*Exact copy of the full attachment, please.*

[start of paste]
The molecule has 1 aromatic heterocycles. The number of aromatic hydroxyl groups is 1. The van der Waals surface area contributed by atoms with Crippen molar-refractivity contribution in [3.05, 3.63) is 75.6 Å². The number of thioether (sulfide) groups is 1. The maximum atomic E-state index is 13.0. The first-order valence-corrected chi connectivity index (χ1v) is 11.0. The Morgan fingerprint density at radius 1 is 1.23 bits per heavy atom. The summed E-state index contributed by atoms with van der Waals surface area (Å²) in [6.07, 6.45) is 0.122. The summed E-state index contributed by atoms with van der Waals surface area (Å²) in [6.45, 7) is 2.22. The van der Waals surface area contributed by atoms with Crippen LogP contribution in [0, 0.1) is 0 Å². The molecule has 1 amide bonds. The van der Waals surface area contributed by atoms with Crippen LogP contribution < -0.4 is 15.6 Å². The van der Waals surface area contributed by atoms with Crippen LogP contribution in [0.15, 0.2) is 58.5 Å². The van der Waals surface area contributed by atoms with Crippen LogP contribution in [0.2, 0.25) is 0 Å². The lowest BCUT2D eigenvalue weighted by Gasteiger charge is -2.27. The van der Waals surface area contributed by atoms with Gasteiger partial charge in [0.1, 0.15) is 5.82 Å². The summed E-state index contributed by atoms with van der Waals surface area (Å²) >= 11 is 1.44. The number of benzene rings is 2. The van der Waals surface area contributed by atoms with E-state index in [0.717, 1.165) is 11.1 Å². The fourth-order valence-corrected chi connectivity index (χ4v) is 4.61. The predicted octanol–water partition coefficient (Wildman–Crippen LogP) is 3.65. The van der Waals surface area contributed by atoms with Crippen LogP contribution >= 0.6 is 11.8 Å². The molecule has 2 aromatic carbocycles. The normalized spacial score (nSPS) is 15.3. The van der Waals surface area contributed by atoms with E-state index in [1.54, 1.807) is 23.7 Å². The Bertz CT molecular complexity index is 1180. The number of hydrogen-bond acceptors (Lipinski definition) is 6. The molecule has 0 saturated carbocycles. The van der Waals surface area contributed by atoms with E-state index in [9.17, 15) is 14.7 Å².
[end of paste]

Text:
The molecule has 1 aromatic heterocycles. The number of aromatic hydroxyl groups is 1. The van der Waals surface area contributed by atoms with Crippen molar-refractivity contribution in [3.05, 3.63) is 75.6 Å². The number of thioether (sulfide) groups is 1. The maximum atomic E-state index is 13.0. The first-order valence-corrected chi connectivity index (χ1v) is 11.0. The Morgan fingerprint density at radius 1 is 1.23 bits per heavy atom. The summed E-state index contributed by atoms with van der Waals surface area (Å²) in [6.07, 6.45) is 0.122. The summed E-state index contributed by atoms with van der Waals surface area (Å²) in [6.45, 7) is 2.22. The van der Waals surface area contributed by atoms with Crippen LogP contribution in [0, 0.1) is 0 Å². The molecule has 1 amide bonds. The van der Waals surface area contributed by atoms with Crippen LogP contribution < -0.4 is 15.6 Å². The van der Waals surface area contributed by atoms with Crippen LogP contribution in [0.15, 0.2) is 58.5 Å². The van der Waals surface area contributed by atoms with Crippen LogP contribution in [0.2, 0.25) is 0 Å². The lowest BCUT2D eigenvalue weighted by Gasteiger charge is -2.27. The van der Waals surface area contributed by atoms with Gasteiger partial charge in [0.1, 0.15) is 5.82 Å². The summed E-state index contributed by atoms with van der Waals surface area (Å²) >= 11 is 1.44. The number of benzene rings is 2. The van der Waals surface area contributed by atoms with E-state index in [0.717, 1.165) is 11.1 Å². The fourth-order valence-corrected chi connectivity index (χ4v) is 4.61. The predicted octanol–water partition coefficient (Wildman–Crippen LogP) is 3.65. The van der Waals surface area contributed by atoms with Crippen LogP contribution >= 0.6 is 11.8 Å². The molecule has 2 aromatic carbocycles. The normalized spacial score (nSPS) is 15.3. The van der Waals surface area contributed by atoms with E-state index in [1.54, 1.807) is 23.7 Å². The Bertz CT molecular complexity index is 1180. The number of hydrogen-bond acceptors (Lipinski definition) is 6. The molecule has 0 saturated carbocycles. The van der Waals surface area contributed by atoms with E-state index in [9.17, 15) is 14.7 Å².